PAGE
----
13.7.1.6 SET PASSWORD Syntax

SET PASSWORD [FOR user] =
    {
        PASSWORD('cleartext password')
      | OLD_PASSWORD('cleartext password')
      | 'encrypted password'
    }

The SET PASSWORD statement assigns a password to a MySQL user account:

In MySQL 5.1 and later, when the read_only system variable is enabled, SET PASSWORD requires the SUPER privilege, in addition to any other required privileges.

If a FOR user clause is given, the account name uses the format described in Section 6.2.3, “Specifying Account Names”. The user value should be given as 'user_name'@'host_name', where 'user_name' and 'host_name' are exactly as listed in the User and Host columns of the account's mysql.user table row. (If you specify only a user name, a host name of '%' is used.) For example, to set the password for an account with User and Host column values of 'bob' and '%.example.org', write the statement like this:

SET PASSWORD FOR 'bob'@'%.example.org' = PASSWORD('cleartext password');

The password can be specified in these ways:

For more information about setting passwords, see Section 6.3.5, “Assigning Account Passwords”

Important

SET PASSWORD may be recorded in server logs or on the client side in a history file such as ~/.mysql_history, which means that cleartext passwords may be read by anyone having read access to that information. For information about password logging in the server logs, see Section 6.1.2.3, “Passwords and Logging”. For similar information about client-side logging, see Section 4.5.1.3, “mysql Logging”.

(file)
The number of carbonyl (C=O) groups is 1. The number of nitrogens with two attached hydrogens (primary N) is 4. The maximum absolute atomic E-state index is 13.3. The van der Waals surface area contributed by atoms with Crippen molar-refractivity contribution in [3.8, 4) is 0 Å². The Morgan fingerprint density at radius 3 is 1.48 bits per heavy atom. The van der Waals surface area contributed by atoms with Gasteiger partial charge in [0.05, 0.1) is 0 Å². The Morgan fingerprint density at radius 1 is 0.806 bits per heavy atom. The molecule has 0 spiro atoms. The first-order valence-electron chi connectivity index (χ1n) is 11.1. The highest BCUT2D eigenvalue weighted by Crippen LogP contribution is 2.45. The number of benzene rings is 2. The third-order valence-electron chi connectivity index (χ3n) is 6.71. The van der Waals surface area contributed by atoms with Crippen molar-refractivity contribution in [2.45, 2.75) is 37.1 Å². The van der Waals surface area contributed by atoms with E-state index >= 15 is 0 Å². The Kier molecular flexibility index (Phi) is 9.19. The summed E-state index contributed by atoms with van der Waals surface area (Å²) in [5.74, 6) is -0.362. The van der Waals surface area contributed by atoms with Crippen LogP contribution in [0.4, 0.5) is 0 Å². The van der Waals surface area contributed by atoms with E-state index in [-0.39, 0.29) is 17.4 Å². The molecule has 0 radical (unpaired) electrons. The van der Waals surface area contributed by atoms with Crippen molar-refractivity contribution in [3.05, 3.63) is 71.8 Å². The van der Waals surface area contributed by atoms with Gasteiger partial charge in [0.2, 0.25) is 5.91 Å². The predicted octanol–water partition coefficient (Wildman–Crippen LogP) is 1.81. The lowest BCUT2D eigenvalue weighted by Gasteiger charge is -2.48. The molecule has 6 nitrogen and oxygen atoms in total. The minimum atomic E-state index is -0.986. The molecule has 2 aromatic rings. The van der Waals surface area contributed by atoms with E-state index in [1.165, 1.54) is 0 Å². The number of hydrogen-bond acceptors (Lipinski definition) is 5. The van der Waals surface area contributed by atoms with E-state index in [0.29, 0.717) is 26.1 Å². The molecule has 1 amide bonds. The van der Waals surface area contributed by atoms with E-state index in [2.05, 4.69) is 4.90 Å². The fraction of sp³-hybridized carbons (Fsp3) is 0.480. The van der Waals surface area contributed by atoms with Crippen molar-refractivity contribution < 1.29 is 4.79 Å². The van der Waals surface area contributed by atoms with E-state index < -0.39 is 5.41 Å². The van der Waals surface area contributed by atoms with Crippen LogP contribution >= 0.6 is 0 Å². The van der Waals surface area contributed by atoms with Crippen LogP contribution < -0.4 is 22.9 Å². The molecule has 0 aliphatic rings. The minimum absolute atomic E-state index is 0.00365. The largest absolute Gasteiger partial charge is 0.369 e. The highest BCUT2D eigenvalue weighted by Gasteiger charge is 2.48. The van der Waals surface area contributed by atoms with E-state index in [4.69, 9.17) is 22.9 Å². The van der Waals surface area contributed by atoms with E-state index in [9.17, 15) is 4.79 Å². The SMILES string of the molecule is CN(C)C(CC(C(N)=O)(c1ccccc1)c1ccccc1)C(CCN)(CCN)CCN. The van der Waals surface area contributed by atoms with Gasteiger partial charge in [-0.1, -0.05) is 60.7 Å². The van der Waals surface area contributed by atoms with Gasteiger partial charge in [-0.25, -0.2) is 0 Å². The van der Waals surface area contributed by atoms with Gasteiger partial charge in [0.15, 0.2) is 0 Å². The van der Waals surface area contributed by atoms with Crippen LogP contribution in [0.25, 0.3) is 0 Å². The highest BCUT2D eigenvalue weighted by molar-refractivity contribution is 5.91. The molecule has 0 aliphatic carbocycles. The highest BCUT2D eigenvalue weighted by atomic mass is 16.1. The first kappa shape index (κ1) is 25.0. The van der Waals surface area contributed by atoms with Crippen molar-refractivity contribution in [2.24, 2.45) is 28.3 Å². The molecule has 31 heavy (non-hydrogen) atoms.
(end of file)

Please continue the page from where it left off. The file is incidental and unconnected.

Caution

If you are connecting to a MySQL 4.1 or later server using a pre-4.1 client program, do not change your password without first reading Section 6.1.2.4, “Password Hashing in MySQL”. The default password hashing format changed in MySQL 4.1, and if you change your password, it might be stored using a hashing format that pre-4.1 clients cannot generate, thus preventing you from connecting to the server afterward.

If you are using MySQL Replication, be aware that, currently, a password used by a replication slave as part of a CHANGE MASTER TO statement is effectively limited to 32 characters in length; if the password is longer, any excess characters are truncated. This is not due to any limit imposed by the MySQL Server generally, but rather is an issue specific to MySQL Replication. (For more information, see Bug #43439.)